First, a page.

What is a PSA Test?
PSA is a protein produced by the prostate and released in very small amounts into the bloodstream. When there’s a problem with the prostate, such as when prostate cancer develops and grows, more and more PSA is released, until it reaches a level where it can be easily detected in the blood.
According to the American Cancer Society, a PSA level between 4 and 10, indicates a 25% chance of it being prostate cancer. A PSA higher than 10, increases the chance of having prostate cancer to 50% and above.
There are several factors that can also elevate the PSA, such as:
 Ejaculation prior to test (no ejaculation at least two days prior to test),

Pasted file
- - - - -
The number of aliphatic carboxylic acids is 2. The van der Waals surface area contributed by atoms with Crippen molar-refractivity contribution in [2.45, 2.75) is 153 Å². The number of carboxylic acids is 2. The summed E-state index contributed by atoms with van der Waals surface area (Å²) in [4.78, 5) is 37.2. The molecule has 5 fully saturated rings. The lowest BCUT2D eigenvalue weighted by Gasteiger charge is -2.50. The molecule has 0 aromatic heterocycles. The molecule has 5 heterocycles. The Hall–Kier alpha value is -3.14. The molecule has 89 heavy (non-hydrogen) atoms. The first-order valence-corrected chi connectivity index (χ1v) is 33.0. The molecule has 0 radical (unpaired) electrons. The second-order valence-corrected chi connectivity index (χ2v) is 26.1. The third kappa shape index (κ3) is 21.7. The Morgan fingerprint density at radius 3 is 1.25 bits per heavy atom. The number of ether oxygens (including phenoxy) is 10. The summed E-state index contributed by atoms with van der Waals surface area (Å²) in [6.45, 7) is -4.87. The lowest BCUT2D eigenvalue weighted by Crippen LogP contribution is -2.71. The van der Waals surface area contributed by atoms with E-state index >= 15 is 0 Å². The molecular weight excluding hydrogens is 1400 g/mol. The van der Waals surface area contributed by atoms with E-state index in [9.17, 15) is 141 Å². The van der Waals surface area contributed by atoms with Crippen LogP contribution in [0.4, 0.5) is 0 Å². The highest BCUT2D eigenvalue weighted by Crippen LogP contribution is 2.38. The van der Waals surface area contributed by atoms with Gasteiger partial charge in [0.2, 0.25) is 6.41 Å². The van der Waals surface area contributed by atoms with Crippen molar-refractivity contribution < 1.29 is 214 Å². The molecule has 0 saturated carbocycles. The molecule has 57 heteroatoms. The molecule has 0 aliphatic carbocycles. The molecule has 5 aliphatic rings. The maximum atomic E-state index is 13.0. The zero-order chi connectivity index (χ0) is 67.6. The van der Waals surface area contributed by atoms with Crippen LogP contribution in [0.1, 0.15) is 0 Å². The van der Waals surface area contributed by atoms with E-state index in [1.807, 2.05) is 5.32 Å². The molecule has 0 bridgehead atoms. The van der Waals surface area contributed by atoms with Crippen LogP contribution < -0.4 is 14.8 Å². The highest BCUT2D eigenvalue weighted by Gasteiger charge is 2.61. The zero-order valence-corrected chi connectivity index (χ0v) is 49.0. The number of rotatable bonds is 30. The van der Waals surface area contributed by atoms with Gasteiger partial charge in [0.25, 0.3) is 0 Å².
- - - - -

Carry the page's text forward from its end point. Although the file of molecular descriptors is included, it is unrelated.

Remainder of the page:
PSA levels can naturally increase with age,
 Inflammation of the prostate gland, and
 Enlargement of the prostate.
Also take into consideration that certain medications and herbal supplements can lower your PSA level falsely. It is important to let your physician know what meds you are taking before the test.
During a the PSA Test, a small amount of blood is drawn from the arm, and the level of PSA is measured. PSA levels are measured as follows:
5-10 Intermediate- Elevated
11 & up High
Where Should I go Next?
After you understand
PSA Test finish reading the "Causes" of Prostate Cancer.
If you have finished reading "Causes" then go on to
"Conventional" Treatments for Prostate Cancer.
This web site is intended to direct the attention of both physician and patient to the mounting evidence that most cancers are caused by deeply embedded fungal conditions. It is for educational purposes.
It is not intended to replace the orthodox physician-patient relationship. If you are sick, you are advised to consult a physician, and together, along with your newly gained knowledge, work toward the resolution of your illness.
These statements have not been evaluated by the Food and Drug Administration.